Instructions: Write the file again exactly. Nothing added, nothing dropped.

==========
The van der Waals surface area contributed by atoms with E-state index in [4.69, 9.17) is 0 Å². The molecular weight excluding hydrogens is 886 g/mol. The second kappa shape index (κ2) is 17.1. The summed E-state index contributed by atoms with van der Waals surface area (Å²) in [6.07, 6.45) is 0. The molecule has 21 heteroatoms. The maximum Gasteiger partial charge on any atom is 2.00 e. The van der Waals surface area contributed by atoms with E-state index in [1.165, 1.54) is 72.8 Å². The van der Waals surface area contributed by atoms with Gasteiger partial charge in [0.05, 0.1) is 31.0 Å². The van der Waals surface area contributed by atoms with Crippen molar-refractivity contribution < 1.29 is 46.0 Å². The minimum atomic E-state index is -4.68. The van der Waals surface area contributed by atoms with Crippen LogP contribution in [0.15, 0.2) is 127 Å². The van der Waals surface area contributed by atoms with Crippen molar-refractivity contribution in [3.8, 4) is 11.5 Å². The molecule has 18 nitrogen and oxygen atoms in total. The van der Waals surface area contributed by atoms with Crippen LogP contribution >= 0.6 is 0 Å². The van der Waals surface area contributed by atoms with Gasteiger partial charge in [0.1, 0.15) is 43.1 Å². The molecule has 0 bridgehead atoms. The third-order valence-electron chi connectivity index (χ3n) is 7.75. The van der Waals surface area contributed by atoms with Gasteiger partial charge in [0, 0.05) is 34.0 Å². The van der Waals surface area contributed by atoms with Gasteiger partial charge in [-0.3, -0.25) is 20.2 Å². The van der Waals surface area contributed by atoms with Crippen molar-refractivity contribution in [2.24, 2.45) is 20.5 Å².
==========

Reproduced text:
The van der Waals surface area contributed by atoms with E-state index in [4.69, 9.17) is 0 Å². The molecular weight excluding hydrogens is 886 g/mol. The second kappa shape index (κ2) is 17.1. The summed E-state index contributed by atoms with van der Waals surface area (Å²) in [6.07, 6.45) is 0. The molecule has 21 heteroatoms. The maximum Gasteiger partial charge on any atom is 2.00 e. The van der Waals surface area contributed by atoms with E-state index in [1.165, 1.54) is 72.8 Å². The van der Waals surface area contributed by atoms with Gasteiger partial charge in [0.05, 0.1) is 31.0 Å². The van der Waals surface area contributed by atoms with Crippen molar-refractivity contribution < 1.29 is 46.0 Å². The minimum atomic E-state index is -4.68. The van der Waals surface area contributed by atoms with Crippen LogP contribution in [0.15, 0.2) is 127 Å². The van der Waals surface area contributed by atoms with Crippen molar-refractivity contribution in [3.8, 4) is 11.5 Å². The molecule has 18 nitrogen and oxygen atoms in total. The van der Waals surface area contributed by atoms with Crippen LogP contribution >= 0.6 is 0 Å². The van der Waals surface area contributed by atoms with Gasteiger partial charge in [0.1, 0.15) is 43.1 Å². The molecule has 0 bridgehead atoms. The third-order valence-electron chi connectivity index (χ3n) is 7.75. The van der Waals surface area contributed by atoms with Gasteiger partial charge in [0, 0.05) is 34.0 Å². The van der Waals surface area contributed by atoms with Gasteiger partial charge in [-0.3, -0.25) is 20.2 Å². The van der Waals surface area contributed by atoms with Crippen molar-refractivity contribution in [2.24, 2.45) is 20.5 Å².